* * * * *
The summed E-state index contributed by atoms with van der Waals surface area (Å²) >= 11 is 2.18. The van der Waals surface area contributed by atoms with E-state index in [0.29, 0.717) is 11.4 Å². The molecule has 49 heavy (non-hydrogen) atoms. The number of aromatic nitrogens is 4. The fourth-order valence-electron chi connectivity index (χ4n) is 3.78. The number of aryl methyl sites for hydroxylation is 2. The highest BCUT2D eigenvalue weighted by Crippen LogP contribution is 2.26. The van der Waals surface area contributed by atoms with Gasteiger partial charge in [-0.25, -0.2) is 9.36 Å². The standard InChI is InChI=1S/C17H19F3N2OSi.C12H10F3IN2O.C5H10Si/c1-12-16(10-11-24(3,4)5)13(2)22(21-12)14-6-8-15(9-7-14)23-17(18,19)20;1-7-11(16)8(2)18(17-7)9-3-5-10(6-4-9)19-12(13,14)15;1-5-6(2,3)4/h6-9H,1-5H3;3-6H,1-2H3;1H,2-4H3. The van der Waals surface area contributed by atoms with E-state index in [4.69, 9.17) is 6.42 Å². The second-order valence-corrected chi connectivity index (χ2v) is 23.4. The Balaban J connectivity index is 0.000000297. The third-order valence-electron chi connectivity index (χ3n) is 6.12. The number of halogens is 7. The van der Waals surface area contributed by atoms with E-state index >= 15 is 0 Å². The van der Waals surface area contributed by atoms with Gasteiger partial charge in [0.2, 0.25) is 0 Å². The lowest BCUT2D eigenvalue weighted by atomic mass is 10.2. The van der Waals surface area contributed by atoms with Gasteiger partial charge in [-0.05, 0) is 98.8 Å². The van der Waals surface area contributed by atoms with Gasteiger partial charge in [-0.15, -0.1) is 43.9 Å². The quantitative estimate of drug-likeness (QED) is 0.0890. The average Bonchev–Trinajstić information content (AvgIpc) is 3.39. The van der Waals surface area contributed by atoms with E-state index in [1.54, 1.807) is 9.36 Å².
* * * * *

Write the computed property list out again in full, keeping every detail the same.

The summed E-state index contributed by atoms with van der Waals surface area (Å²) >= 11 is 2.18. The van der Waals surface area contributed by atoms with E-state index in [0.29, 0.717) is 11.4 Å². The molecule has 49 heavy (non-hydrogen) atoms. The number of aromatic nitrogens is 4. The fourth-order valence-electron chi connectivity index (χ4n) is 3.78. The number of aryl methyl sites for hydroxylation is 2. The highest BCUT2D eigenvalue weighted by Crippen LogP contribution is 2.26. The van der Waals surface area contributed by atoms with Gasteiger partial charge in [-0.25, -0.2) is 9.36 Å². The standard InChI is InChI=1S/C17H19F3N2OSi.C12H10F3IN2O.C5H10Si/c1-12-16(10-11-24(3,4)5)13(2)22(21-12)14-6-8-15(9-7-14)23-17(18,19)20;1-7-11(16)8(2)18(17-7)9-3-5-10(6-4-9)19-12(13,14)15;1-5-6(2,3)4/h6-9H,1-5H3;3-6H,1-2H3;1H,2-4H3. The van der Waals surface area contributed by atoms with E-state index in [4.69, 9.17) is 6.42 Å². The second-order valence-corrected chi connectivity index (χ2v) is 23.4. The Balaban J connectivity index is 0.000000297. The third-order valence-electron chi connectivity index (χ3n) is 6.12. The number of halogens is 7. The van der Waals surface area contributed by atoms with E-state index >= 15 is 0 Å². The van der Waals surface area contributed by atoms with Gasteiger partial charge in [0.2, 0.25) is 0 Å². The lowest BCUT2D eigenvalue weighted by atomic mass is 10.2. The van der Waals surface area contributed by atoms with Gasteiger partial charge in [-0.05, 0) is 98.8 Å². The van der Waals surface area contributed by atoms with Gasteiger partial charge in [-0.15, -0.1) is 43.9 Å². The quantitative estimate of drug-likeness (QED) is 0.0890. The average Bonchev–Trinajstić information content (AvgIpc) is 3.39. The van der Waals surface area contributed by atoms with E-state index in [1.54, 1.807) is 9.36 Å².